Social Security Reform: Other Countries Are Leading the Way

From the inception of Social Security, politicians encouraged us to think of it as similar to private pensions. Yet as Baby Boomers near retirement, the cruel reality is becoming more and more evident.

Under the program, no money is being stashed away in bank vaults. No investment is being made in real assets. What about the Social Security Trust Funds? These are trust funds in name only, consisting only of IOUs the government has written to itself.

Social Security in fact is a pay-as-you-go system under which taxes collected from current workers are used to pay current retirees. Every dollar collected in payroll taxes is spent – the very day, hour and minute it comes in the door. In the future, we will need to impose more and higher taxes in order to pay promised benefits. And that's the problem.

Everyone who will be 65 years of age or older in the year 2060 is already alive today. Yet Social Security actuaries forecast that in that year Social Security and both parts of Medicare will consume anywhere from 35 percent (intermediate assumption) to 61 percent (pessimistic assumption) of the total taxable U. S. payroll. When other spending on elderly medical bills (Medicaid, VA system, mandates on private employers, etc.) is thrown in, the National Center for Policy Analysis estimates that the figure reaches 43 to 77 percent.

Fortunately, there is growing bipartisan support for reform through a partial or complete privatization of the Social Security system. For example, Senators Bob Kerrey (D-NE) and Alan Simpson (R-WY) have proposed letting individuals put 2 percentage points of the current payroll tax into personal retirement savings accounts. Rep. Nick Smith (R-MI) has also proposed to phase in private accounts.

Congress need not search for solutions unguided, however. Several countries already have private social security systems, and they have a great deal to teach us.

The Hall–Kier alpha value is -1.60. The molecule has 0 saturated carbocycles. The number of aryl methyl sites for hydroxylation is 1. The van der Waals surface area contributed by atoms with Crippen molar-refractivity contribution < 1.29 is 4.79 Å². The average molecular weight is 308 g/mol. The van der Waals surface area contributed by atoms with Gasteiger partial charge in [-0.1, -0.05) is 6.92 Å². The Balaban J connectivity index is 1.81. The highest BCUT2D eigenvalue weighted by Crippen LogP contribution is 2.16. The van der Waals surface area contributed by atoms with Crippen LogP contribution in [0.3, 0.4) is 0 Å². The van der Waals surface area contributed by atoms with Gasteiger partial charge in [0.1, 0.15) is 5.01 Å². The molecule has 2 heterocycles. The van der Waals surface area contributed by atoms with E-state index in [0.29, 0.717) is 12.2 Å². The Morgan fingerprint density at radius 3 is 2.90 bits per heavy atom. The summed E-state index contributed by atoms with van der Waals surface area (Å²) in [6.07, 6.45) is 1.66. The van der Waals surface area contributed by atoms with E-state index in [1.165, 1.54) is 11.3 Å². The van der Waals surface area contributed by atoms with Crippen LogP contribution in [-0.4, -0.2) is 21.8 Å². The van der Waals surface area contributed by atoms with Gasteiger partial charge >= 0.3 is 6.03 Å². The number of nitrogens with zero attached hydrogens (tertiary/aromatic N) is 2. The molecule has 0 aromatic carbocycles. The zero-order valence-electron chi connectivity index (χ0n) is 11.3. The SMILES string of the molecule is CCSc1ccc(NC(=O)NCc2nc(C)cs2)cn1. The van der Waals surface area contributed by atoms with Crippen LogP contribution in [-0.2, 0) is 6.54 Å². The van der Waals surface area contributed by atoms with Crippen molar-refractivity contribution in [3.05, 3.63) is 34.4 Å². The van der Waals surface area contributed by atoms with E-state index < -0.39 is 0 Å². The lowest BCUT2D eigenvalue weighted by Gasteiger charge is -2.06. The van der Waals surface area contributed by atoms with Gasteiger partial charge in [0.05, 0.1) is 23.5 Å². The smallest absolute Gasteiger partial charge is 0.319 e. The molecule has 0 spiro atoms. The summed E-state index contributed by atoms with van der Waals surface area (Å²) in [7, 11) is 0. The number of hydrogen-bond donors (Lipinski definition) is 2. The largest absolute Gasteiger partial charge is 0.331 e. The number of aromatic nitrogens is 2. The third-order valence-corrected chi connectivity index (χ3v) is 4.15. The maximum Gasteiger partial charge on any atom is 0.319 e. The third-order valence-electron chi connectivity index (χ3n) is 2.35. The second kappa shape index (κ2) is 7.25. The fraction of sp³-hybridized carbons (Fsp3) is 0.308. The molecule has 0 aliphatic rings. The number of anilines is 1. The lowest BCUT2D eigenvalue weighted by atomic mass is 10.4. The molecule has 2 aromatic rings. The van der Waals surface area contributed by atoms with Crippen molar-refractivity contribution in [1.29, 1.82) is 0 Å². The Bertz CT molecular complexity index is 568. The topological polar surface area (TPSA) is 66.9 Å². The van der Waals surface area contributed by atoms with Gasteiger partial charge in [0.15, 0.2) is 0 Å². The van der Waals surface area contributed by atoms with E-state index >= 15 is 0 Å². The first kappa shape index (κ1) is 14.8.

Chile was the first nation in the Western Hemisphere to adopt a social security system (1929) and the first nation in the world to completely privatize one (1981). Currently, employees must pay 10 percent of their wages to the Chilean equivalent of Individual Retirement Accounts. Individuals cannot direct their own investments. However, they can choose among competing private investment companies, which are similar to U.S. mutual funds. These funds are required to invest conservatively in a diversified portfolio of stocks and bonds. People dissatisfied with their funds can easily switch to another.

Workers must also contribute to buy private life and disability insurance, bringing the total required contribution to about 13 percent. The benefits of this approach are compelling. Retirement benefits, which depend on the rate of return earned by private accounts, have generally been anywhere from 50 to 70 percent higher under the new system. Disability benefits are at least twice as high and survivors' benefits at least 50 percent higher.

Like Chile, Singapore also has a private retirement system; but unlike Chile, Singapore's system was private from the beginning. Residents are required to save for all manners of reasons: retirement, medical expenses, education, even the purchase of a home. The rate of contribution for both employers and employees is 20 percent. In effect, residents of Singapore are forced to save 40 percent of their incomes.

The country's pragmatic commitment to economic growth has ensured a steady source of capital for investment and undoubtedly is responsible for the country's high economic growth rate. As a result of these high rates of contribution, Singapore has the highest savings rate in the world. It also has the highest home ownership rate, with about 85 percent of the population living in homes they own.

European countries are also searching for private alternatives, and Britain is leading the way. Britain's two-tiered system consists of a bottom tier (a minimum income paid to all retirees) and an earnings-based tier which is comparable to a private pension.

In 1978 the British government began to permit employers to contract their employers out of the second tier by providing them with a private pension, at least as generous as the pension they would have received from the government. Since 1988, all British workers have been allowed to individually opt out of the second tier by setting up personal pension accounts, similar to American IRA accounts. Through these private options, more than 70 percent of British workers have opted out of the second tier.

Individuals who contract out give up the right to draw a second-tier pension from the state. In return, they receive a tax reduction of 4.8 percentage points. In general, the tax reduction is calculated so that employees will, on the average, gain financially from being contracted out. As Congress considers Social Security reform, it has the opportunity to learn from a number of other countries. We may not want to copy the system of any one of them, but they can provide some valuable lessons and help us avoid a number of mistakes.